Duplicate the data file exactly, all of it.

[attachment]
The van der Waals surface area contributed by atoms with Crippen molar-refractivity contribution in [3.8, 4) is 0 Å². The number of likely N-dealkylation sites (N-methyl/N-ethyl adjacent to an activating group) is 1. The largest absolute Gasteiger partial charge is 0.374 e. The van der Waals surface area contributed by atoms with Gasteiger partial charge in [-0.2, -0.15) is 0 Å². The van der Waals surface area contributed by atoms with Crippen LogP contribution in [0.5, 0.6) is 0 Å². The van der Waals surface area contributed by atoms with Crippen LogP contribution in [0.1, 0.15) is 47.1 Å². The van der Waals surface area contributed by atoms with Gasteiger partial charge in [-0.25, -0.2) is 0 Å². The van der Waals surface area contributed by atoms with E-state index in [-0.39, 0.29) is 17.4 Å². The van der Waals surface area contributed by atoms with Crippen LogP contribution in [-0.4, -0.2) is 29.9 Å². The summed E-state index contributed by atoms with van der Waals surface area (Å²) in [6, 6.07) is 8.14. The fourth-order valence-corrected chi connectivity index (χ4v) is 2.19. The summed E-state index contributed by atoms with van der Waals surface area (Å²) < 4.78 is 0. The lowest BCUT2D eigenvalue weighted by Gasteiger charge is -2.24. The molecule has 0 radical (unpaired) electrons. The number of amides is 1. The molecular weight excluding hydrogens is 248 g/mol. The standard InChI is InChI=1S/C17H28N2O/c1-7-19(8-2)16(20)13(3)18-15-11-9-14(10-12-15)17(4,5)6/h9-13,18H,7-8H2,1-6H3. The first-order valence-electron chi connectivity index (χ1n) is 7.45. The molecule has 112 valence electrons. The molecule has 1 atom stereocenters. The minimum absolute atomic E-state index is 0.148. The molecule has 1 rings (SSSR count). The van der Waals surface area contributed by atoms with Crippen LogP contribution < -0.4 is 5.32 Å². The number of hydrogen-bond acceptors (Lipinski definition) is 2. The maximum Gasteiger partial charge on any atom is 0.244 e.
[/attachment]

The van der Waals surface area contributed by atoms with Crippen molar-refractivity contribution in [3.8, 4) is 0 Å². The number of likely N-dealkylation sites (N-methyl/N-ethyl adjacent to an activating group) is 1. The largest absolute Gasteiger partial charge is 0.374 e. The van der Waals surface area contributed by atoms with Gasteiger partial charge in [-0.2, -0.15) is 0 Å². The van der Waals surface area contributed by atoms with Crippen LogP contribution in [0.5, 0.6) is 0 Å². The van der Waals surface area contributed by atoms with Crippen LogP contribution in [0.1, 0.15) is 47.1 Å². The van der Waals surface area contributed by atoms with Gasteiger partial charge in [-0.25, -0.2) is 0 Å². The van der Waals surface area contributed by atoms with E-state index in [-0.39, 0.29) is 17.4 Å². The van der Waals surface area contributed by atoms with Crippen LogP contribution in [-0.4, -0.2) is 29.9 Å². The summed E-state index contributed by atoms with van der Waals surface area (Å²) in [6, 6.07) is 8.14. The fourth-order valence-corrected chi connectivity index (χ4v) is 2.19. The summed E-state index contributed by atoms with van der Waals surface area (Å²) < 4.78 is 0. The lowest BCUT2D eigenvalue weighted by Gasteiger charge is -2.24. The molecule has 0 radical (unpaired) electrons. The number of amides is 1. The molecular weight excluding hydrogens is 248 g/mol. The standard InChI is InChI=1S/C17H28N2O/c1-7-19(8-2)16(20)13(3)18-15-11-9-14(10-12-15)17(4,5)6/h9-13,18H,7-8H2,1-6H3. The first-order valence-electron chi connectivity index (χ1n) is 7.45. The molecule has 112 valence electrons. The molecule has 1 atom stereocenters. The minimum absolute atomic E-state index is 0.148. The molecule has 1 rings (SSSR count). The van der Waals surface area contributed by atoms with Crippen LogP contribution < -0.4 is 5.32 Å². The number of hydrogen-bond acceptors (Lipinski definition) is 2. The maximum Gasteiger partial charge on any atom is 0.244 e.